Predictors of cancer worry in unaffected women from high risk breast cancer families: Risk perception is not the primary issue

Melanie Anne PRICE, Phyllis Noami BUTOW, Sing Kai LO, Judy WILSON, Kathleen Cuningham Consortium for Research into Familial Breast Cancer (kConFab) Psychosocial Group

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Abstract

Some women at increased familial risk of breast cancer experience elevated levels of cancer-specific worry, which can possibly act as a barrier to screening, and may be a significant factor in decisions regarding risk-reducing surgery. The aim of this study was to comprehensively examine predictors of cancer-specific worry in high risk women and to test a model which proposes that perceived breast cancer risk mediates the impact of other factors on worry. 1,437 unaffected women from high risk breast cancer families completed questionnaires and interviews. Path analysis was used to test the model of potential predictors of cancer worry, including familial, personal and psychological variables, mediated via perceived cancer risk. Levels of cancer-specific worry were generally low despite an average perceived risk of 50.3%. The goodness-of-fit of the proposed model was poor, explaining only 9% of the variance for perceived risk and 10% of the variance for cancer specific worry. An alternative model of a direct relationship between all of the predictor variables and cancer worry, explained 24% of the variation in cancer worry. General anxiety, perceived risk, the stressful impact of recent cancer related events, a relative risk greater than 10, being closer in age to the youngest breast cancer diagnosis in family, and knowledge of personal mutation status, all independently contributed to cancer worry. Addressing general affective responses, experiences of recent cancer related events, in addition to education about personal risk, should be considered in counselling women with elevated cancer worry. Risk perception appears to act independently of other factors in its formulation and impact on cancer worry. Further research on the way in which women come to perceive their risk is indicated. Copyright © 2007 National Society of Genetic Counselors, Inc.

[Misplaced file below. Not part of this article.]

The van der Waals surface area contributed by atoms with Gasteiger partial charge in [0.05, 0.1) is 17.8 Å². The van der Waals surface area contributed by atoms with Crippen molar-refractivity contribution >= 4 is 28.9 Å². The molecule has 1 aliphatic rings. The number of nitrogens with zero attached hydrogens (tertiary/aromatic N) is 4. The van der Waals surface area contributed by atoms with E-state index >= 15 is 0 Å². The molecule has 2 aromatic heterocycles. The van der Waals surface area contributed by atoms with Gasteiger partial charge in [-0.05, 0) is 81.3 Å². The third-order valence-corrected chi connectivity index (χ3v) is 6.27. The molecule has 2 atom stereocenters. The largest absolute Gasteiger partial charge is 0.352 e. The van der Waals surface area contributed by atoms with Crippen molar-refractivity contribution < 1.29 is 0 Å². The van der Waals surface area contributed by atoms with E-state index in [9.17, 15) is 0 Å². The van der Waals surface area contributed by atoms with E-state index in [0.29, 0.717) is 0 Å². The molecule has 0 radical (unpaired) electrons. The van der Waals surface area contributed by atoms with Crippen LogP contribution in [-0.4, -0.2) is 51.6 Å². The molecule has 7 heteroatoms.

Original languageEnglish
Pages (from-to)635-644
JournalJournal of Genetic Counseling
Volume16
Issue number5
DOIs
Publication statusPublished - 2007

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Breast Neoplasms
Neoplasms
Counseling
Anxiety
Interviews
Psychology
Education
Mutation
Research

Citation

Price, M. A., Butow, P. N., Lo, S. K., Wilson, J., & Kathleen Cuningham Consortium for Research into Familial Breast Cancer (kConFab) Psychosocial Group. (2007). Predictors of cancer worry in unaffected women from high risk breast cancer families: Risk perception is not the primary issue. Journal of Genetic Counseling, 16(5), 635-644. doi: 10.1007/s10897-007-9105-4

Keywords

  • BRCA1
  • BRAC2
  • Cancer specific worry
  • Perceived risk
  • Life event stress
  • Social support